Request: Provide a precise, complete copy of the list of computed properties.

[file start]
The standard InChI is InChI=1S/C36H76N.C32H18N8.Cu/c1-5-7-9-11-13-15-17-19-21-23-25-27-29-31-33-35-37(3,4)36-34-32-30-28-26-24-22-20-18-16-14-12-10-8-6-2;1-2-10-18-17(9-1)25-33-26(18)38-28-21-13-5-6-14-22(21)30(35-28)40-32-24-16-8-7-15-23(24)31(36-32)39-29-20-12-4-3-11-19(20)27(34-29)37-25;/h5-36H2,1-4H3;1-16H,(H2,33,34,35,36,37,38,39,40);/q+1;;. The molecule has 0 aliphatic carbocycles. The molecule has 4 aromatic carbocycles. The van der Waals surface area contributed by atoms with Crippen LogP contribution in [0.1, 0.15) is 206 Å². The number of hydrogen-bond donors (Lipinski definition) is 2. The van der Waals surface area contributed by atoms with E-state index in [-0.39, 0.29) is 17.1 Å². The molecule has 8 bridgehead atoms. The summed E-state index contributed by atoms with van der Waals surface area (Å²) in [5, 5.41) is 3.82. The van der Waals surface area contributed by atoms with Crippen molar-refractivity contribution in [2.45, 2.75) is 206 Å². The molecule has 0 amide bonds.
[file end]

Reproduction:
The standard InChI is InChI=1S/C36H76N.C32H18N8.Cu/c1-5-7-9-11-13-15-17-19-21-23-25-27-29-31-33-35-37(3,4)36-34-32-30-28-26-24-22-20-18-16-14-12-10-8-6-2;1-2-10-18-17(9-1)25-33-26(18)38-28-21-13-5-6-14-22(21)30(35-28)40-32-24-16-8-7-15-23(24)31(36-32)39-29-20-12-4-3-11-19(20)27(34-29)37-25;/h5-36H2,1-4H3;1-16H,(H2,33,34,35,36,37,38,39,40);/q+1;;. The molecule has 0 aliphatic carbocycles. The molecule has 4 aromatic carbocycles. The van der Waals surface area contributed by atoms with Crippen LogP contribution in [0.1, 0.15) is 206 Å². The number of hydrogen-bond donors (Lipinski definition) is 2. The van der Waals surface area contributed by atoms with E-state index in [-0.39, 0.29) is 17.1 Å². The molecule has 8 bridgehead atoms. The summed E-state index contributed by atoms with van der Waals surface area (Å²) in [5, 5.41) is 3.82. The van der Waals surface area contributed by atoms with Crippen molar-refractivity contribution in [2.45, 2.75) is 206 Å². The molecule has 0 amide bonds.